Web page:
A 10-megawatt solar array still under construction at Camp Ripley in central Minnesota was damaged after a tornado tore through the 53,000-acre National Guard training site last week.
About 25 percent of the 97 rows of solar panels sustained damage on Sept. 7, including twisted and broken racks that hold the solar panels in place, broken panels and damaged wiring, according to a Minnesota Power press release. The panels were crushed by a large storage container and other debris blown into the array. The utility has begun developing a plan to repair or replace damaged components.
The tornado stripped roofs and paneling off buildings at the facility and left twisted wreckage behind, reported the St. Cloud Times. Several buildings used for housing, training and maintenance suffered major damage. No injuries were reported at the site.
The National Weather Service reported the EF-1 rated tornado struck Camp Ripley with winds of up to 90 mph. The array was designed and built to American Society of Civil Engineers structural codes to withstand 105 mph winds; the panels are tested to withstand the impact of golf ball-sized hail.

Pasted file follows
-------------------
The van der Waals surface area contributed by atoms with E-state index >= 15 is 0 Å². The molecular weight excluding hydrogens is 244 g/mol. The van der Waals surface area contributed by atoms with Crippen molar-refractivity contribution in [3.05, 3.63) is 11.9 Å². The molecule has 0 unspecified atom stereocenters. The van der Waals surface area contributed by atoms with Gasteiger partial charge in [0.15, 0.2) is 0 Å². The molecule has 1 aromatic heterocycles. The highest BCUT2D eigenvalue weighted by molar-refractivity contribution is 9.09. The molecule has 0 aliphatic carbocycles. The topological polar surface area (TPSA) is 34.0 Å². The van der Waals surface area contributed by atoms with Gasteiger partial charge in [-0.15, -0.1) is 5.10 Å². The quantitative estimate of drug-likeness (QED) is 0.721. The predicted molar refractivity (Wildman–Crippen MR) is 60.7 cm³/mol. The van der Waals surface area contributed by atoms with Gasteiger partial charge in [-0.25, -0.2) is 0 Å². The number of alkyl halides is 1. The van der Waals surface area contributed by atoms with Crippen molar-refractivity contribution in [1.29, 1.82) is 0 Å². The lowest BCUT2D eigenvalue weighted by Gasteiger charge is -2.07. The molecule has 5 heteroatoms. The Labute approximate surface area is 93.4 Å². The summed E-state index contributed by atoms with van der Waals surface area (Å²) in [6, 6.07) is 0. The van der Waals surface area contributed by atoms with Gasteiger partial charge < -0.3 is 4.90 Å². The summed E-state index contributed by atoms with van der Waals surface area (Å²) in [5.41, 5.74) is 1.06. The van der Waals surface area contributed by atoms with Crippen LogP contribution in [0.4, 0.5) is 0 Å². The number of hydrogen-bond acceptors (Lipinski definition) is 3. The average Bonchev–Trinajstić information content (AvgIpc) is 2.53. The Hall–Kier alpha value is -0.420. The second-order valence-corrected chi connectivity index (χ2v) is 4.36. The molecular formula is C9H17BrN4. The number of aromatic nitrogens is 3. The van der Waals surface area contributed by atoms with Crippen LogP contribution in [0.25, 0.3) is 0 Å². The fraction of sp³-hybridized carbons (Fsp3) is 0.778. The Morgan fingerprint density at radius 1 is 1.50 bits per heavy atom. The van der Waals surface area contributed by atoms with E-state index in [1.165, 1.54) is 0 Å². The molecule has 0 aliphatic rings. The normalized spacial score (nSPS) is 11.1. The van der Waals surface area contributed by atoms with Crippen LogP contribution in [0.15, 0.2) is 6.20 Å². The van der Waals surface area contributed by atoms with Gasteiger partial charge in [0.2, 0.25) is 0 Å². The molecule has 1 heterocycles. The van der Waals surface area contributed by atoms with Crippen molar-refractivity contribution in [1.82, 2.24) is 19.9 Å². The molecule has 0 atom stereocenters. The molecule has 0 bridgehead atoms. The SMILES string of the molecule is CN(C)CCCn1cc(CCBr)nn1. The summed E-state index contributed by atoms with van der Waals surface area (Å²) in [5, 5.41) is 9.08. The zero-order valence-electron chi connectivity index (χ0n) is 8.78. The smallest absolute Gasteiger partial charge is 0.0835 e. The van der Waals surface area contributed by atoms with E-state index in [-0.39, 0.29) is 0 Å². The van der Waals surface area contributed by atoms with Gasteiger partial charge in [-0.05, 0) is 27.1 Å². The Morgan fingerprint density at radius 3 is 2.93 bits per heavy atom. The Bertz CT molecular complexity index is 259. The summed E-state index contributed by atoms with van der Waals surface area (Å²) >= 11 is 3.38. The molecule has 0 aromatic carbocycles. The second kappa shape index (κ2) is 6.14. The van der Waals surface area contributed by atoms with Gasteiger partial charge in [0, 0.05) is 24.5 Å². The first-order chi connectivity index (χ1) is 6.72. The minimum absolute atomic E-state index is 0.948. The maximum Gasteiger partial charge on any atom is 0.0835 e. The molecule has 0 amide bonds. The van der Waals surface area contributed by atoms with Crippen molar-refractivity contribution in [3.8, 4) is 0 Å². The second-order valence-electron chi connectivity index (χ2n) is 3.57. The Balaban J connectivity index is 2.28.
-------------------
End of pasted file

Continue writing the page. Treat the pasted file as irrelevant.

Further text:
Construction on the $25 million solar plant began in May and was nearly complete. The utility planned to install the final panels last Thursday. A planned Sept. 16 celebration of the project’s completion will be rescheduled for next spring.
The training site was poised to become a net zero energy installation after the project was completed.
The 63-acre array would be the largest solar project at a National Guard base.